A warning for end-of-life Cisco routers, another wave of ransomware attacks on QNAP devices and more.
Welcome to Cyber Security Today. Monday June 20th. I’m Howard Solomon, contributing reporter on cybersecurity for ITWorldCanada.com.
IT departments keep out-of-date products at their peril. Hackers will quickly find and exploit unpatched devices to slip into networks and steal data. So when a manufacturer says a product no longer gets support it must be replaced. This comes to mind because Cisco Systems has found another serious vulnerability in some of its end-of-life Small Business RV routers. These are the models RV-100W, 130, 130W and 215W. The bugs won’t be fixed. There are no workarounds. If you have these on your networks they have to be replaced.
A new ransomware campaign going after vulnerable QNAP network-attached storage devices has been spotted. The Bleeping Computer news site says samples of the ech0raix ransomware submitted by QNAP users to the ID Ransomware platform have increased recently, a sign of an increase in activity by hackers. That platform is used to identify strains of ransomware found in systems. It isn’t known how the latest campaign is spreading — by email, text messages or other tactics. But QNAP has been warning those overseeing or using its devices to make sure administrative accounts have strong passwords, to enable IP Access Protection, to avoid using default port numbers 443 and 8080, and to disable Universal Plug and Play port forwarding.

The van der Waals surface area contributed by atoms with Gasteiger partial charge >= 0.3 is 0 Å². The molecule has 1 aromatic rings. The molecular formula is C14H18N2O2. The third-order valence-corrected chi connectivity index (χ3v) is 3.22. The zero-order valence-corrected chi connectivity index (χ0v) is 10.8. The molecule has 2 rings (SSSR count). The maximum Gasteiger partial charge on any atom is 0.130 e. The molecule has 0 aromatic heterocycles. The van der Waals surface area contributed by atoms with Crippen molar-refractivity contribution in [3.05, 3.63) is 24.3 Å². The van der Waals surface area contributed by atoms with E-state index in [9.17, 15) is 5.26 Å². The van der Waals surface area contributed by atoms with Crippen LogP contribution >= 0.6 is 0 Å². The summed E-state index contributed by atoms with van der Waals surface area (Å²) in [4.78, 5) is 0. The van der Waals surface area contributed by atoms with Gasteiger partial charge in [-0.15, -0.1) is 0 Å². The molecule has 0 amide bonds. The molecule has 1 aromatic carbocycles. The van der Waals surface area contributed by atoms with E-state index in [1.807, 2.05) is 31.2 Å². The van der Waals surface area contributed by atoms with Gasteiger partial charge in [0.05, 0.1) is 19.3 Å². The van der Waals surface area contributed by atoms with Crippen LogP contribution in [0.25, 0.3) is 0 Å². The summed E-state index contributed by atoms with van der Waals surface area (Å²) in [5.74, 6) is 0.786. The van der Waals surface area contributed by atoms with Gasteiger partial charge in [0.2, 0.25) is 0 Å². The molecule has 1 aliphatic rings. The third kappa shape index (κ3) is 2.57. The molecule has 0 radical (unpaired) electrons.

A Quebec court has approved a $200 million settlement of a class-action breach of privacy lawsuit against Montreal’s Desjardins Group. It stems from the theft of data of over 9 million current and former customers by an employee between 2017 and 2019. If you were impacted as of June 2019 you can claim up to $90. If your identity was stolen after January 1st, 2017, you can claim up to $1,000. Data was copied by an unnamed staffer in the marketing department onto a USB stick and then allegedly sold to a private lender. It included first and last names, dates of birth, social insurance
A Russian-based botnet of 325,000 compromised devices behind the hacking of millions of computers has been taken down by law enforcement authorities in the U.S., the United Kingdom, Germany and the Netherlands. The botnet is known as RSOCKS. Devices were usually compromised through brute force attacks that cracked poor passwords. RSOCKS enabled the sale of a hacked device’s IP address to crooks, who could use them to hide the source of malicious internet traffic. But with the consent of some owners of compromised devices, government-controlled honeypots were installed on networks. They were infected with RSOCKS. That would have helped investigators gain intelligence, which ultimately led to the dismantling of the botnet infrastructure.
Finally, industrial network administrators using Siemens SINEC network management system who haven’t upgraded the suite to the latest version better do so fast. That’s because security researchers at Claroty have revealed the discovery of 15 vulnerabilities that could be used by an attacker to break into the network. They also revealed a proof of concept of how it could be done. The SINEC system manages internet-connected industrial networks running pipelines and factories. Claroty discovered these holes last year and notified Siemens. The researchers are only now publicly revealing details after Siemens released the patch last October. For those who haven’t got the message, you should be running version 1.0 SP2 Update 1 or higher of SINEC.
That’s it for now Remember links to details about podcast stories are in the text version at ITWorldCanada.com. That’s where you’ll also find other stories of mine.
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